Stay on Board

Rank: 1
Mood: 🛹

Speaking of people who stepped away from USA Skateboarding, a new documentary about Leo Baker started streaming on Netflix yesterday. The doc focuses on his experience in the lead-up to the 2020 Olympics, coming out as trans, his decision to quit the U.S. Olympic team, and a lifetime spent in an industry that defined him by his gender.

In an interview with Rolling Stone supporting the film, Baker is asked how he’d “…like to see the skate world change in the future for trans, queer, and non-binary kids?” His answer is incisive and two-fold.

The first thing is, whether it’s trans kids in more traditional sports or something like skating, I’m not saying I have the exact answer [to what this should look like], but let the fucking kids play. Who gives a shit? Nothing matters. We are floating on a rock in space. Stop tripping.
And then the other thing is, I’m hoping that by creating Glue, — and Jeff Cheung, the owner of There Skateboards also has a queer-centric skate thing in Oakland — I’m just hoping that the more momentum there is for us, the more people will decide to start something, and then there’s a queer skate industry where the people at the gates are not straight white cis hets. It would just be cool to see like, more than one trans person being successful at something, and to see more examples of how you can be trans and live a dope life. It doesn’t have to be all fucked up all the time because of the fact that you’re trans. There’s going to be more suffering inherently because of the way the world is, but it doesn’t all have to suck. So that is really what I hope to see happen in skating and also in the fucking world. We need to diversify the people at the top so that the people underneath can be seen.

You can watch Stay on Board: The Leo Baker Story now.

Is this skateboarding?

Rank: 2
Mood: 🦅

This is skateboarding. Well, not literally, but in the specific feeling it gives me while watching it. It’s a moment most skateboarders have seen in our own lives before, just in a different context. First, a friend finds a new, scarier way to skate a spot, and then the crew points the camera and eggs them on. They hesitate, get hyped up, attempt, and either eat shit or claim some small piece of glory that lives only in the hearts of those present—the former not precluding them from the latter.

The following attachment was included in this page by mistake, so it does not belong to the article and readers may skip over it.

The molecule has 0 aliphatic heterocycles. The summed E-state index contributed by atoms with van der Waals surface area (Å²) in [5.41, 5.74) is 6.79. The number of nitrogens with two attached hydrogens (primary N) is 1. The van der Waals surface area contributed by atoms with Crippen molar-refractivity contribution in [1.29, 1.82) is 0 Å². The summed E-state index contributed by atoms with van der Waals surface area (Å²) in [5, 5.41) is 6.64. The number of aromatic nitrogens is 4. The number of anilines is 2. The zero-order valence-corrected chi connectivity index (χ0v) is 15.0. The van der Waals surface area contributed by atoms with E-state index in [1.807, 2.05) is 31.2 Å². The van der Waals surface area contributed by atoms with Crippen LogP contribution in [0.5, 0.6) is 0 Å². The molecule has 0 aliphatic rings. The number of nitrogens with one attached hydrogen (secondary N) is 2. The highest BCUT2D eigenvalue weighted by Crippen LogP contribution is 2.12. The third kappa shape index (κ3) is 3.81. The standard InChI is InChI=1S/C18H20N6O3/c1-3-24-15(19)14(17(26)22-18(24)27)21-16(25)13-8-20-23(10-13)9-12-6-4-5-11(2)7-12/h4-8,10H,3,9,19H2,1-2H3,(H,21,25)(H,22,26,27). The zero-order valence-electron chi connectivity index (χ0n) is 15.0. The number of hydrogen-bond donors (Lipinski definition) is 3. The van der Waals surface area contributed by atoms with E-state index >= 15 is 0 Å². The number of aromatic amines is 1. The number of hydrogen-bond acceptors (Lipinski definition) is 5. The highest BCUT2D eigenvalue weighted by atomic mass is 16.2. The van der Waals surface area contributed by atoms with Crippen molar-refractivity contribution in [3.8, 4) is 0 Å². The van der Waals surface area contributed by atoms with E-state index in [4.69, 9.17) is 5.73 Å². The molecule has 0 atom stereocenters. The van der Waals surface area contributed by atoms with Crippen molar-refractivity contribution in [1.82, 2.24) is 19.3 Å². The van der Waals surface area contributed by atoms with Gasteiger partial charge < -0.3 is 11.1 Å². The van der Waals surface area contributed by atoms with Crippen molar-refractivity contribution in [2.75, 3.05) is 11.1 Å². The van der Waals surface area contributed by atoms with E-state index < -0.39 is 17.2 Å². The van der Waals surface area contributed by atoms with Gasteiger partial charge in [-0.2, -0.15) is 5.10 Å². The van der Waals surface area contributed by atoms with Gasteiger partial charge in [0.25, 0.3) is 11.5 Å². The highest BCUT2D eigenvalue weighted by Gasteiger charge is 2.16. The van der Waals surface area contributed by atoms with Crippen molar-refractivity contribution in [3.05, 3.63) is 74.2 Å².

And when you watch the second, lesser angle—the b-side, if you will—you get to see just how messed up your friend is for trying such a feat. The close-up of the crew’s reaction is both celebratory and a little guilty. Your prodding is the reason that friend risked their health and safety, but that cajoling is also why they ascended, becoming—if just for a moment—the only thing in the sky.

Trick lists of the past, future

Rank: 1-10
Mood: 📜 >📱

In the age of the smartphone, the device designed to simplify and expedite all aspects of our lives (as well as harvest reams of our user data to sell to third parties), I keep a loosely followed trick list in my Notes app. It’s divided into sections by the obstacles I think I can do specific maneuvers on. Notably, the Gaps and Rails sections are empty. My friends and I also have a shared Google Sheet where we’ve listed spots with photos, locations, and the potential clips we’d like to get on them.

That’s far beyond the lengths I’d go to in my youth, when a tattered spiral notebook contained pages of tricks I thought I could or wished I could land. Each checkmark I managed to place honestly beside a trick’s name was a hard-earned victory I’d hold on to, that notebook dogeared and kept beside the bed. A diary of sorts I’d return to each day—a simple, effective tool.

But now, even with the advanced technology available in my pocket, the photos and maps and lists of desired maneuvers to attempt and capture, my friends and I still struggle to decide what spots to hit each weekend; my digital trick lists largely unchecked.

Something to consider: Your inability to break the illusion.

Good things: Ian Browning’s “Civic Center — A Profile of the L.E.S. Skatepark at Ten Years” up on Quartersnacks.

Until next week… somewhere in your neighbourhood you’ll find a blackberry bush, find and pluck its fattest, juiciest berry. Admire it for a moment. Then, wipe it on your t-shirt. If you’re with a small child, offer it the berry. If not, enjoy it all for yourself.